To spend so much time with Ygritte may have been felt as necessary by the writers, but at the same time it seems to me that Rose Leslie has more than enough talent to captivate an audience without being dragged onto the screen for ten minutes of screen time, largely going through the same cycle of come-on/put-down until things finally give. If they had stuck nearer to the novel, what we would have had was an increasingly tense chase sequence, as the rangers fall one by one, pursued by the wildings — hard to see how that wouldn’t have been television gold, and might not have helped the concerns of some that this episode felt a little too “talky”.
The biggest surprise for me in this episode is that I finally found a scene with Cersei Lannister that I could genuinely appreciate, despite the fact that I find Lena Headey’s performance underwhelmingly flat and restrained. She’s given a truly meaty scene with Peter Dinklage’s Tyrion, and the two work together to make a truly interesting scene. Not, exactly, a scene that I’d ever imagine would have happened in the novels — Cersei does not admit her incest to Tyrion, and would never dream of it at this particular stage — but the awkward realization that she’s confiding in him, and the awkward realization that he doesn’t know how to console her, is beautifully played by the two. Now, if only Headey’s Cersei had anything like the fire and venom of the character from the novel…
Headey’s scene with Sophie Turner, on the other hand, while played well enough seemed to really lack for the spark and fire of the novel’s Cersei. The edge to her is thoroughly blunted, and I can’t say I find this an improvement. Still, much of the dialog is word-for-word from the novel, and it’s good (though one wishes they had stuck to two of the most remembered lines from that scene — “A woman’s life is nine parts mess to one part magic, you’ll learn that soon enough . . . and the parts that look like magic often turn out to be messiest of all,” and, “Love is poison. A sweet poison, yes, but it will kill you all the same.”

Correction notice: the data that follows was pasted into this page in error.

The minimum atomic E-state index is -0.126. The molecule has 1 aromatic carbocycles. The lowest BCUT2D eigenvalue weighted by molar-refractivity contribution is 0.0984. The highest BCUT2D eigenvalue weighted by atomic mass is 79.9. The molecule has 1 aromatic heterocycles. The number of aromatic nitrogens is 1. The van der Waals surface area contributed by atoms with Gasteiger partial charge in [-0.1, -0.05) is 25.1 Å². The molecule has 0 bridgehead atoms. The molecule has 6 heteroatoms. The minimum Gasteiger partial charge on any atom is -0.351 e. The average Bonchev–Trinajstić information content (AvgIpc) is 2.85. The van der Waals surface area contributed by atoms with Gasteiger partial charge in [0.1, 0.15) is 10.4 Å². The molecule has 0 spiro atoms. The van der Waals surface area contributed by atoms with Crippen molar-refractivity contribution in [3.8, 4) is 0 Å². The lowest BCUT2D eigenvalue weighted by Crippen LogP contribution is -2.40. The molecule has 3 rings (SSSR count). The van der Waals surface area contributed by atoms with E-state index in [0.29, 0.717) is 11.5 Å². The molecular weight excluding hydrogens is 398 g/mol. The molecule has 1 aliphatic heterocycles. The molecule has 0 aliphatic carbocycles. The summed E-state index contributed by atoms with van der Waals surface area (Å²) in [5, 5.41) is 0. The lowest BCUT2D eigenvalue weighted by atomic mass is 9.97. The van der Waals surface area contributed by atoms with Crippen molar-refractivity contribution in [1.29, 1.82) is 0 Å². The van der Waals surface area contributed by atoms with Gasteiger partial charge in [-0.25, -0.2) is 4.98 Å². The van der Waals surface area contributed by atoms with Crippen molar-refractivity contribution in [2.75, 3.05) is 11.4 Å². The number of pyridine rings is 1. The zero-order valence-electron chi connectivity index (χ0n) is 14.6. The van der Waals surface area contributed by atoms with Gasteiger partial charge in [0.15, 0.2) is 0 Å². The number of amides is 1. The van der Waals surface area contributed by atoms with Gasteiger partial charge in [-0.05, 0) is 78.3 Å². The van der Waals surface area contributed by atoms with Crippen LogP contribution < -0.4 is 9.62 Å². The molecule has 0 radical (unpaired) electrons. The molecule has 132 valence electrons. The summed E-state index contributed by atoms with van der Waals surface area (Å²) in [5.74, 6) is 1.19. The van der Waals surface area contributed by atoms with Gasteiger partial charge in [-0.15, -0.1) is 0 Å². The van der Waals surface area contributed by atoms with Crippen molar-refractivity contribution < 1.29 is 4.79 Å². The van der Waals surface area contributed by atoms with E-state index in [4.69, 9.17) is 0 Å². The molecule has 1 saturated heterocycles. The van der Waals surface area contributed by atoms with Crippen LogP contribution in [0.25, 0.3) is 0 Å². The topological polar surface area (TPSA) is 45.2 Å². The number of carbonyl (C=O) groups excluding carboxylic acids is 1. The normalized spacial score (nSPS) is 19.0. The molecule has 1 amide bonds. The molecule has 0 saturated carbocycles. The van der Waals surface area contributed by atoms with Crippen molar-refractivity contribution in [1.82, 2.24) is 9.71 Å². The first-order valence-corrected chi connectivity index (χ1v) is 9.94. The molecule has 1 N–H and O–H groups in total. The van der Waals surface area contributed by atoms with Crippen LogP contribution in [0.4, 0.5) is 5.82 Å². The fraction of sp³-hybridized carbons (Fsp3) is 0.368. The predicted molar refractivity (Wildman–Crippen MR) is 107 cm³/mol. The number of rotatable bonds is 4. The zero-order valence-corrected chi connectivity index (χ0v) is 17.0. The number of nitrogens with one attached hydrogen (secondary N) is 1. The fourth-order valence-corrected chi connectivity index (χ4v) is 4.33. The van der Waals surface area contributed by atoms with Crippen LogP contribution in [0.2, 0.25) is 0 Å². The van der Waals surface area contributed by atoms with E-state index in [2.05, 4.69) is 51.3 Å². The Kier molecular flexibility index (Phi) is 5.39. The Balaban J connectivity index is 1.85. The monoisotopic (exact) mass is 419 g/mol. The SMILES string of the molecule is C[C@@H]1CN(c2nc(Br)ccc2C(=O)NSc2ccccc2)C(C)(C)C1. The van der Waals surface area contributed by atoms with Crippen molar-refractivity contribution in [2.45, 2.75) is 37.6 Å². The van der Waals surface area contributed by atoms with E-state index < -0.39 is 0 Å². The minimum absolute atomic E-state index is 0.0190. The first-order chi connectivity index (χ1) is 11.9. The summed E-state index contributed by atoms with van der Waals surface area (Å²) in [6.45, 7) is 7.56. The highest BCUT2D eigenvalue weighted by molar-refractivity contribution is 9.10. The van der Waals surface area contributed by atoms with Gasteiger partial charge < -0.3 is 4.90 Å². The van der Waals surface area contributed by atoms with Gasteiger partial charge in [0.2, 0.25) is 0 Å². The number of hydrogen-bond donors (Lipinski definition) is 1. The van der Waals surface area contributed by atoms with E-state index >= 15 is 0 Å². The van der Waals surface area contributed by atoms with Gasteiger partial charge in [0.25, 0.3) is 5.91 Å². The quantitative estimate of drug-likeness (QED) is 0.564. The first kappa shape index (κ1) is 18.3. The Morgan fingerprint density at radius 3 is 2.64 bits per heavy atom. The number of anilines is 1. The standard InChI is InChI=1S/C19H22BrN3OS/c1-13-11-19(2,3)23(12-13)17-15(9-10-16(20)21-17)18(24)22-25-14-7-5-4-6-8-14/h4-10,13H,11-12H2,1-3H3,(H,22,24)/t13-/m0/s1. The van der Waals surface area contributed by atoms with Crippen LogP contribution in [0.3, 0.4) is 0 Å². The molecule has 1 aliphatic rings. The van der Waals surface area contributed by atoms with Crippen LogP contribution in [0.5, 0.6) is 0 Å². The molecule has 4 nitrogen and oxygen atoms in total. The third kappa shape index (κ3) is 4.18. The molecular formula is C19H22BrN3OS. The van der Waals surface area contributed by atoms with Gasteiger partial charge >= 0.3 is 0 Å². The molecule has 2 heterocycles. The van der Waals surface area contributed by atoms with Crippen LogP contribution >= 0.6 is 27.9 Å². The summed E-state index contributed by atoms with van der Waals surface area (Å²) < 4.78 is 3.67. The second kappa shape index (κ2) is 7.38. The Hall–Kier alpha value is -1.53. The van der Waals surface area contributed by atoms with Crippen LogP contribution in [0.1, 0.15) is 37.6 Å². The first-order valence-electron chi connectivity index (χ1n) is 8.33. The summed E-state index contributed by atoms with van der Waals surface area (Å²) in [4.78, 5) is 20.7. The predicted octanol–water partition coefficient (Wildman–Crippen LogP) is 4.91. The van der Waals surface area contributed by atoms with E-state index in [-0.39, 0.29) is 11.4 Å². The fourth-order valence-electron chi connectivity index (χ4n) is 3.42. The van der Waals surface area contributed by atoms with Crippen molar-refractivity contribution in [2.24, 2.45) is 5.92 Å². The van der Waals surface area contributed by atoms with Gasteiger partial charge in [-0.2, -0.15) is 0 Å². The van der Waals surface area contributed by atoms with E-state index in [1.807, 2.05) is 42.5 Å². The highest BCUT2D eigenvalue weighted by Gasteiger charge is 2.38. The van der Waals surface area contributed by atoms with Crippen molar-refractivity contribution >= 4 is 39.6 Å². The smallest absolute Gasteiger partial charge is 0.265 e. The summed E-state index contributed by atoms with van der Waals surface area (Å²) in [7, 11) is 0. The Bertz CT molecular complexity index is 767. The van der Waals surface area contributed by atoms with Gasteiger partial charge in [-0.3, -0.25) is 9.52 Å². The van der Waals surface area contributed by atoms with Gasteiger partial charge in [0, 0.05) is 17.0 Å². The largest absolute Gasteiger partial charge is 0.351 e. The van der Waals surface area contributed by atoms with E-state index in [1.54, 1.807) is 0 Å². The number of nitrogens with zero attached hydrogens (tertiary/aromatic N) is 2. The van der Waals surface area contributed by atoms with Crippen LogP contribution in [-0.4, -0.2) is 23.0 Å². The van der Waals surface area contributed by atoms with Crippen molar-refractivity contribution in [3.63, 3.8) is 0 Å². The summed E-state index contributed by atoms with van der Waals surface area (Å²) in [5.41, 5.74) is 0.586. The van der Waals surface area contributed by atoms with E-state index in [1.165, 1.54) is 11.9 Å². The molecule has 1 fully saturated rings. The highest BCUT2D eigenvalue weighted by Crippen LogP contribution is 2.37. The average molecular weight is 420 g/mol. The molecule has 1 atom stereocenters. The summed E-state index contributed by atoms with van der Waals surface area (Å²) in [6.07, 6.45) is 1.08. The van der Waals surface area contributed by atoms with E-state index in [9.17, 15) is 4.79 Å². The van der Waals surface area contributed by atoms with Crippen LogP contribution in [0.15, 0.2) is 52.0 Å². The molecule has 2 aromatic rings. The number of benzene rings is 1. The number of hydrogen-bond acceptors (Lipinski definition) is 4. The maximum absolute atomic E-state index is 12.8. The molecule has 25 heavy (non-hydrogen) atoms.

Speaking of Turner, though, she has truly been blossoming as an actress, playing her scenes quite beautifully. Most notably, the scene where she did her best to remove the evidence of her “flowering”, showing her terrified desperation. Shae’s involvement is a new detail, nothing from the novels, but it’s an interesting turn on what is, so far, one of the most enigmatic characters in the television series. One hopes the writers mean to spend more time with her at some point, to give viewers more of a sense of the character and why she warns against trust while risking herself to protect Sansa.
Of course, for many, the most significant scenes of the episode are less about legacy and more about… blood. Jaime Lannister’s brutal murder of his distant, worshipful cousin was certainly a shocking moment… though I can’t help but think that the writers became enamored of Jaime doing something so shocking that they skipped an obvious step: the tried-and-true prisoner’s ruse of a faked fight or a sudden illness, which surely would have been more sensible for Jaime to try under the circumstances (after all, if you’re escaping, Ser Alton — a knight — was not too likely to be a liability). And then, when that ruse fails, the step of killing him becomes more conceivable, the last option of a desperate man. The Lannisters in the novel are rather clannish, and it would have been nice to see Jaime feel something similar. Instead, his choice — bonding with Alton, trading recollections of past days as squires, and then calluously murdering him — seems inhuman and beyond the pale.